Weekend Escape in Old San Juan

Home to artists, musicians and international romantics, Old San Juan has breathtaking vistas, hip cafés and bars, some of the finest restaurants in the Caribbean and world-class galleries and museums.

By Xavira Neggers Crescioni
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N ot much bigger than a square mile, Old San Juan is nonetheless filled with infinite wonder, offering visitors something new regardless of how many times they have walked its narrow, cobblestone streets.

Founded in 1521, it is the best place in the Western Hemisphere to see restored Spanish colonial architecture, including domed cathedrals of ethereal beauty and massive stone fortresses looming over the city’s rocky Atlantic coast. The Old City features restored buildings from other eras, with Art Deco to Neo-colonial styles, and with its thriving cultural and entertainment venues, the city is woven into the fabric of contemporary Puerto Rican life. Sanjuaneros don’t call it Viejo San Juan, but rather San Juan.


Make sure to schedule sufficient time just to walk around and get lost in the Old City, which has rustic blue cobblestone streets and postcard views around every turn. You’ll get lost in time meandering along its quiet side streets, which climb the hill from San Juan Bay to a headland overlooking the Atlantic and are lined with pastel residences with Bougainville-draped balconies. Wander over to the lively row of restaurants and bars lining San Sebastian Street and in the SoFo (South Fortaleza) section around Fortaleza and Recinto Sur Streets and you’ll think you’ve stepped into the most fashionable party in the Caribbean, a multi-cultural fest that is cutting edge contemporary.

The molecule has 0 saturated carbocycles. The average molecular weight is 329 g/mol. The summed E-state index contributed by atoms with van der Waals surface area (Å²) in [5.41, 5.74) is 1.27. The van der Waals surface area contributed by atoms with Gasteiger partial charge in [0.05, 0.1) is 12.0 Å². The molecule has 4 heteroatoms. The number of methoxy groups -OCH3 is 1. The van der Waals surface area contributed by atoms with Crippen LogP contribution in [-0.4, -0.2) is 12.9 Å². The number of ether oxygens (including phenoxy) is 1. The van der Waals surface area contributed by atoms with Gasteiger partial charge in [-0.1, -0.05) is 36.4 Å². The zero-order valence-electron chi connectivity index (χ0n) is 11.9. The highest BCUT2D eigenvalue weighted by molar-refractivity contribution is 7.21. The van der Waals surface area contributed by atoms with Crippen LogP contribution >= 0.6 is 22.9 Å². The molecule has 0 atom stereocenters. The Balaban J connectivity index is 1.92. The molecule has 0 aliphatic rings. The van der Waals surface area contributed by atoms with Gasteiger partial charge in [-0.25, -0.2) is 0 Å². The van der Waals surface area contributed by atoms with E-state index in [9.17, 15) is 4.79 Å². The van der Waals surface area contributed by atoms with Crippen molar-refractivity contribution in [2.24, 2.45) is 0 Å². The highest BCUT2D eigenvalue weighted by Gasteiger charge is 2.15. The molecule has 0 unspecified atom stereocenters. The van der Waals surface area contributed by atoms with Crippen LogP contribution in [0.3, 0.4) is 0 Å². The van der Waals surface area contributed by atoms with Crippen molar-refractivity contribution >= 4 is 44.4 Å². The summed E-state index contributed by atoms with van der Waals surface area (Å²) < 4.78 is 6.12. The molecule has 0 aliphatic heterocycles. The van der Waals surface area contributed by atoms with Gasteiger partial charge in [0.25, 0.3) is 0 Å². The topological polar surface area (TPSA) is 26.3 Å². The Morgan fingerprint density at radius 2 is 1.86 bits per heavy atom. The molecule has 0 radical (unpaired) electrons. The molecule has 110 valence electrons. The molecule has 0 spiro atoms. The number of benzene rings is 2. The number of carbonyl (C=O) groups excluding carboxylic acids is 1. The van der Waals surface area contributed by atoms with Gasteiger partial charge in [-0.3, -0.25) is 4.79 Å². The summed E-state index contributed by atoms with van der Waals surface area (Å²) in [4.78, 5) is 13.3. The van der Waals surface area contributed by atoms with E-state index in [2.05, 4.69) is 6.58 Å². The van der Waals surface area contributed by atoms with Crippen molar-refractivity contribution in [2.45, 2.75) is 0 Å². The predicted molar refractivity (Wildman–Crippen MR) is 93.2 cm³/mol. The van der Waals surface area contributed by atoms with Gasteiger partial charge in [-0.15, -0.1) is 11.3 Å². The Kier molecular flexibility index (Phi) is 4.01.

Before lunch, poke your head inside the gorgeous San Juan Cathedral, a wonderful respite from the heat that will inspire you with beautiful sculptures and paintings every bit as impressive as the magnificent building in which they are found. The cathedral, the second oldest in the Western Hemisphere, is the final resting place for Juan Ponce de Leon’s remains. Across the street, a former historic convent has been reborn into a luxury hotel (El Convento).